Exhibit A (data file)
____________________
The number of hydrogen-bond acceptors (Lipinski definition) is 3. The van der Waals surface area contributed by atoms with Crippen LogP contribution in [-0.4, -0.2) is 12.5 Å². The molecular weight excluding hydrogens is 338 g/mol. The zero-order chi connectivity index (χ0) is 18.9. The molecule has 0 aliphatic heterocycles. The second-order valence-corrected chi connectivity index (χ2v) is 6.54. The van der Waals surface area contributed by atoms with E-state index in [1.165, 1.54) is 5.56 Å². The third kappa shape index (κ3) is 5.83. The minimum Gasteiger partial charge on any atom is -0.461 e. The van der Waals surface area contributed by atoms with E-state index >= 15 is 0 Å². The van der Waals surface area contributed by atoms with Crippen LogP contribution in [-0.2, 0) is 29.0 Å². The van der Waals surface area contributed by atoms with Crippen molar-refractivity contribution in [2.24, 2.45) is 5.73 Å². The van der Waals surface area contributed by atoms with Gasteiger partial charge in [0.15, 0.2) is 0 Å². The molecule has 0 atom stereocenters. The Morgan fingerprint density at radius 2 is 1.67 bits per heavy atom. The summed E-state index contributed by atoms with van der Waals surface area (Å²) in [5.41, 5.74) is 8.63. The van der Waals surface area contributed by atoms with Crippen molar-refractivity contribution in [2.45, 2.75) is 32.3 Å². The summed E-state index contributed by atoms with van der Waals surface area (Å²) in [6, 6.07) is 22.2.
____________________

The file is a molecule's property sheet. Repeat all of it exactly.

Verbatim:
The number of hydrogen-bond acceptors (Lipinski definition) is 3. The van der Waals surface area contributed by atoms with Crippen LogP contribution in [-0.4, -0.2) is 12.5 Å². The molecular weight excluding hydrogens is 338 g/mol. The zero-order chi connectivity index (χ0) is 18.9. The molecule has 0 aliphatic heterocycles. The second-order valence-corrected chi connectivity index (χ2v) is 6.54. The van der Waals surface area contributed by atoms with E-state index in [1.165, 1.54) is 5.56 Å². The third kappa shape index (κ3) is 5.83. The minimum Gasteiger partial charge on any atom is -0.461 e. The van der Waals surface area contributed by atoms with E-state index >= 15 is 0 Å². The van der Waals surface area contributed by atoms with Crippen LogP contribution in [-0.2, 0) is 29.0 Å². The van der Waals surface area contributed by atoms with Crippen molar-refractivity contribution in [2.24, 2.45) is 5.73 Å². The van der Waals surface area contributed by atoms with Gasteiger partial charge in [0.15, 0.2) is 0 Å². The molecule has 0 atom stereocenters. The Morgan fingerprint density at radius 2 is 1.67 bits per heavy atom. The summed E-state index contributed by atoms with van der Waals surface area (Å²) in [5.41, 5.74) is 8.63. The van der Waals surface area contributed by atoms with Crippen molar-refractivity contribution in [2.45, 2.75) is 32.3 Å². The summed E-state index contributed by atoms with van der Waals surface area (Å²) in [6, 6.07) is 22.2.